Dogs with long and low body types at much higher risk for slipped discs
Researchers at The Royal Veterinary College recently published the results of their study to examine the correlation between dog body shape and the occurrence of slipped discs.
After examining 700 dogs - 79 of which developed slipped discs in their backs - the researchers were able to determine that having a longer and lower body shape dramatically increased dogs' risk of slipped discs, they reported in the journal PLOS ONE.
Other risk-increasing factors included obesity and small body size, although a few breeds (Jack Russell terriers and cocker spaniels) had a higher risk even though they don't have long and low body types, the college said on its website.
Breeding "dwarf" dogs puts their health at risk
Dwarf breeds such as dachshunds and basset hounds are bred to have long bodies and shorter legs, and the unusual cartilage in their spines tends to degenerate and harden more quickly than in dogs with non-dwarf body types. This combination of physical traits often leads to spinal injuries, and the effects are amplified even further when the dogs are small in size, researchers said.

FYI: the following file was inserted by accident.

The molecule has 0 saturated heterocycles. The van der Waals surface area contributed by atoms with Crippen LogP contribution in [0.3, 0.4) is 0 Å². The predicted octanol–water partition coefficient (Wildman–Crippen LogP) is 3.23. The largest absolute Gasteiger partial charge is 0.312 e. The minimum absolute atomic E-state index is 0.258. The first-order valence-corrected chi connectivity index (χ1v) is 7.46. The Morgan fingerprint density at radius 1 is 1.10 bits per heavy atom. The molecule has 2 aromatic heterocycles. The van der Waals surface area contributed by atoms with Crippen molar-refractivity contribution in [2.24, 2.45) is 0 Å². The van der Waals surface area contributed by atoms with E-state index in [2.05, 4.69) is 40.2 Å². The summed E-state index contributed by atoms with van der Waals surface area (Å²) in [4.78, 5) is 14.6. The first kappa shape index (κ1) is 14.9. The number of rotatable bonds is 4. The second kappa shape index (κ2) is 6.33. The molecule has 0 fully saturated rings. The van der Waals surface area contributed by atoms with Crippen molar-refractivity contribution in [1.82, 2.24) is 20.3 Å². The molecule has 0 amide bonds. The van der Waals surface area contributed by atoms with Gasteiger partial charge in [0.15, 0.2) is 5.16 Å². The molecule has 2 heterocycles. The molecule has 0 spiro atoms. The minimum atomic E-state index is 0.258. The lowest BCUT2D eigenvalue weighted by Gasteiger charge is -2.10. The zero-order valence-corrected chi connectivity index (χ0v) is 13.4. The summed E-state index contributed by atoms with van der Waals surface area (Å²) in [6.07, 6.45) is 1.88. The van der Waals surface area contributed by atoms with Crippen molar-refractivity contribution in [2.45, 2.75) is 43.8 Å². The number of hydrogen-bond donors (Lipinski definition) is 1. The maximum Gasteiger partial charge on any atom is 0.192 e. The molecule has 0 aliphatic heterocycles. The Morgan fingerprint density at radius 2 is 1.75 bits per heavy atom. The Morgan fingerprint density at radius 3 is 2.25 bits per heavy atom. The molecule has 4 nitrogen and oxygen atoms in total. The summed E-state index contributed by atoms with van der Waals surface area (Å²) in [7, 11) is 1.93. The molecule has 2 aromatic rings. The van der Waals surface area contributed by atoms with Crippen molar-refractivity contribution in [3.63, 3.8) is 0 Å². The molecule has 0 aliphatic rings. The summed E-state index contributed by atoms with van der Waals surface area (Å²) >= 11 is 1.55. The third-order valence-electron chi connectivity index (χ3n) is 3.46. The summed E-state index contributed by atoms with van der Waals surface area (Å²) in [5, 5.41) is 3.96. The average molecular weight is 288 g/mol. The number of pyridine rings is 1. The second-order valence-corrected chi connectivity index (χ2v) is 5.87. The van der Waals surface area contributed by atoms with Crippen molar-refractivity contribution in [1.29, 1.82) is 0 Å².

One extreme example of this phenomenon lies in the body proportions of very long miniature dachshunds, who have backs that are two-thirds longer than their shoulder height. According to the study, these extra-long dogs are twice as likely as the shortest individuals of the same breed to slip a disc by the age of five.
Dr. Charlotte Burn, who led the study, pointed out that smaller dogs with long bodies are more likely to be injured because their bodies are ill-equipped for demanding physical tasks such as jumping down steps or into cars.
Weight problems add to the problem, researchers said, as obese dogs had triple the risk of slipped discs. They added that low-risk breeds still had a low risk of spinal injury if they were obese, but obese dogs in the high-risk breed categories were much more susceptible to slipped discs.
Rowena Parker, a researcher from the college who conducted the study, said veterinarians need to work with breeders to spare future generations of dogs from painful spinal problems that sometimes even lead to euthanasia.
"We regularly see some of the longest dogs come into the hospital for their first, second, or even third slipped disc," Parker said. "Unfortunately, this disorder is so common in some of the longest breeds, that it could almost be regarded as 'normal,' however breeders and vets should not become desensitized to this serious condition, and must work together to reduce its occurrence as it causes huge distress for both the dog and owner."